The Best of the Legal Hotline: Zoning: Why it Matters to Your Buyers and Sellers

 Tracy Rucka  |    June 06, 2012

The broker was asked about the difference between ‚Äúgeneral zoning‚ÄĚ and ‚Äúshoreland zoning‚ÄĚ regulations. How can the broker explain the difference to potential buyers?¬†

There may be three forms of zoning involved in this situation: (1) general zoning, (2) shoreland zoning (county), and (3) shoreland-wetland zoning (cities and villages with wetlands shown on the wetland inventory maps).

General zoning is a regulatory land use planning tool used by local governments. Zoning regulates how a parcel of land may be used and the density of development. The area subject to zoning jurisdiction is divided into zoning districts and mapped. Then the zoning ordinance is adopted detailing applicable standards and rules that apply in each district. Within each district, certain land uses are permitted, known as permitted uses, and while other uses may be allowed if certain conditions are met, known as conditional uses, and a conditional use permit is issued. 

A buyer will need to determine what zoning category applies to the property and review the zoning ordinances to determine what is permitted. Although many local zoning ordinances refer to R-1 Single Family Residential or C-1 Commercial zoning, the permitted uses are not necessarily the same from community to community. Brokers should recommend the buyer investigate the ordinance before drafting an offer or draft an offer with a contingency to determine if the buyer’s intended use or building will be permitted or requires a conditional use permit. 

Wisconsin’s Public Trust Doctrine requires the state to protect public rights in the commercial and recreational use of navigable waters. One tool the DNR uses to accomplish this is the administrative code rules establishing the parameters of local shoreland zoning ordinances that limit development along navigable waterways. 

The first shoreland zoning rules were adopted in 1968 to protect Wisconsin natural resources, lakes and streams; they were designed to protect water quality and natural habitats from unrestrained waterfront development. Wis. Stat. ¬ß 59.692(1)(b) defines ‚Äúshorelands‚ÄĚ as the area within one thousand feet from a lake, pond or flowage, or within three hundred feet from a river or stream or to the landward side of the floodplain, whichever distance is greater. Navigable waters are defined in Wis. Stat. ¬ß 281.31 as Lake Superior, Lake Michigan, all natural inland lakes within this state and all streams, ponds, sloughs, flowages and other waters within the territorial limits of this state ‚ÄĒ including the Wisconsin portion of boundary waters, which are navigable under the laws of this state.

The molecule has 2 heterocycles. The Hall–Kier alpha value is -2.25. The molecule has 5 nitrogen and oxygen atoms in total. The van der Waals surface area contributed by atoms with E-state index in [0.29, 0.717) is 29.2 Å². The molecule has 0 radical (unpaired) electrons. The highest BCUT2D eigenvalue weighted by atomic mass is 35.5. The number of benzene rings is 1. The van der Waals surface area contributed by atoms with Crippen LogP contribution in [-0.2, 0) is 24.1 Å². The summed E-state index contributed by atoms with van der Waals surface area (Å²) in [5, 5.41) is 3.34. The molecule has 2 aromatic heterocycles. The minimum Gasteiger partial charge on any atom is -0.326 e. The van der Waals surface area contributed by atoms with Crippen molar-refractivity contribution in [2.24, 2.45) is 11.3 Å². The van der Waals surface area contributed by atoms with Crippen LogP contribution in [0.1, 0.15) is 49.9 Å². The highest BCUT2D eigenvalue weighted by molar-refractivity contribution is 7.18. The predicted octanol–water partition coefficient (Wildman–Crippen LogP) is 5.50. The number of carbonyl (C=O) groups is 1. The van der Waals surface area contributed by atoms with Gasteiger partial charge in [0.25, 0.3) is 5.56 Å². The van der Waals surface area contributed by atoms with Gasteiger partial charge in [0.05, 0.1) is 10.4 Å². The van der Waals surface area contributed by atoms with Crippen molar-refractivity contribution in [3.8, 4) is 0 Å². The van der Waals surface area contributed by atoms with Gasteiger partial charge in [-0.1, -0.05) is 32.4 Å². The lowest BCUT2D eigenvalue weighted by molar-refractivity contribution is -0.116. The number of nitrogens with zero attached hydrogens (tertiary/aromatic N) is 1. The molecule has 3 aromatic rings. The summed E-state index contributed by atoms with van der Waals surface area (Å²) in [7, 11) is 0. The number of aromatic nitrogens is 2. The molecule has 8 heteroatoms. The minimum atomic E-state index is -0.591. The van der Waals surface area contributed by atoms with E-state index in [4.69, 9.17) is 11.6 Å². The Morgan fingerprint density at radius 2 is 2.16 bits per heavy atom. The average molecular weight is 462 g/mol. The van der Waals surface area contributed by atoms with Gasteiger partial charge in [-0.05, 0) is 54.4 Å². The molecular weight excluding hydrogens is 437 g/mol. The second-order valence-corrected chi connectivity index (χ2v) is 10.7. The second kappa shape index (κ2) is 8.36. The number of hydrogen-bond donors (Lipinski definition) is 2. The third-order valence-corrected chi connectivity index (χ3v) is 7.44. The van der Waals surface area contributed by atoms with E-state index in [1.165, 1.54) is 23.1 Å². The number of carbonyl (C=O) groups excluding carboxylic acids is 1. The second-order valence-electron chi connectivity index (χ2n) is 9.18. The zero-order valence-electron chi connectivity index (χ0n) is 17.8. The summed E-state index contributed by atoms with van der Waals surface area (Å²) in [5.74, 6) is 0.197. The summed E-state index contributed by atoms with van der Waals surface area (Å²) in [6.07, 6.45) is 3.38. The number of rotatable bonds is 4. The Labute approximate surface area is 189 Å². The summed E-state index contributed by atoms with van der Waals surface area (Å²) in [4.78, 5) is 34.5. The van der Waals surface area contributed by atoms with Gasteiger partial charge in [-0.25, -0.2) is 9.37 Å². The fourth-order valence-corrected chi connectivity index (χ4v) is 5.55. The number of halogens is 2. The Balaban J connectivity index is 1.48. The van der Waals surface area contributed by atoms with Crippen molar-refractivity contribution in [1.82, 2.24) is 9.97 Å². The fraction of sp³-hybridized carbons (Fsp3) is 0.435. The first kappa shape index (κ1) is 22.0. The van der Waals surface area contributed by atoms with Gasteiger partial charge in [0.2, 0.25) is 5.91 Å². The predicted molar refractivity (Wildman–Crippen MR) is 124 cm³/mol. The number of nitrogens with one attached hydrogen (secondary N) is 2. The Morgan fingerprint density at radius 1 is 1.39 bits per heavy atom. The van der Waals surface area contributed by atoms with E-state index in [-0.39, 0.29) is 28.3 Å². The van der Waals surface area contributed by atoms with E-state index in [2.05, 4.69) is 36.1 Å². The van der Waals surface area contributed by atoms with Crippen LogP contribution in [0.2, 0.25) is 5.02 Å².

Wis. Admin. Code ch. NR 115 establishes the standards for county shoreland zoning ordinances while Wis. Admin. Code ch. NR 117 sets up the parameters for city and village shoreland‚ąíwetland zoning ordinances. Cities and villages are to establish a shoreland‚ąíwetland zoning district for all wetlands of five acres or more, and all portions of wetlands of five acres or more, which are shown on the final wetland inventory maps and which are located in shorelands within the incorporated area of the city or village. Counties, cities and villages adopt zoning ordinances to regulate activities within shorelands and shoreland-wetlands. Communities may decide to also regulate those wetlands that are smaller than five acres or outside the shoreland zone.

The Real Estate Condition Report has a new question - C26.m about shoreland zoning. Why is this in all the RECRs, and what are mitigation plans? 

Although all residential properties are not in a shoreland zoning district, item C.26.m was added to the RECR to assure sellers disclose if the property is subject to a shoreland mitigation plan with the DNR. It is important for brokers to keep in mind that property will be subject to shoreland zoning when it is 300 feet from a stream or river or 1,000 feet from a lake, pond or flowage. The fact that the property does not abut the water does not exempt it. For example, in Madison, many properties that would otherwise appear to be in the city are in fact subject to shoreland zoning because of the perimeter around lakes Mendota and Monona and the Yaraha river.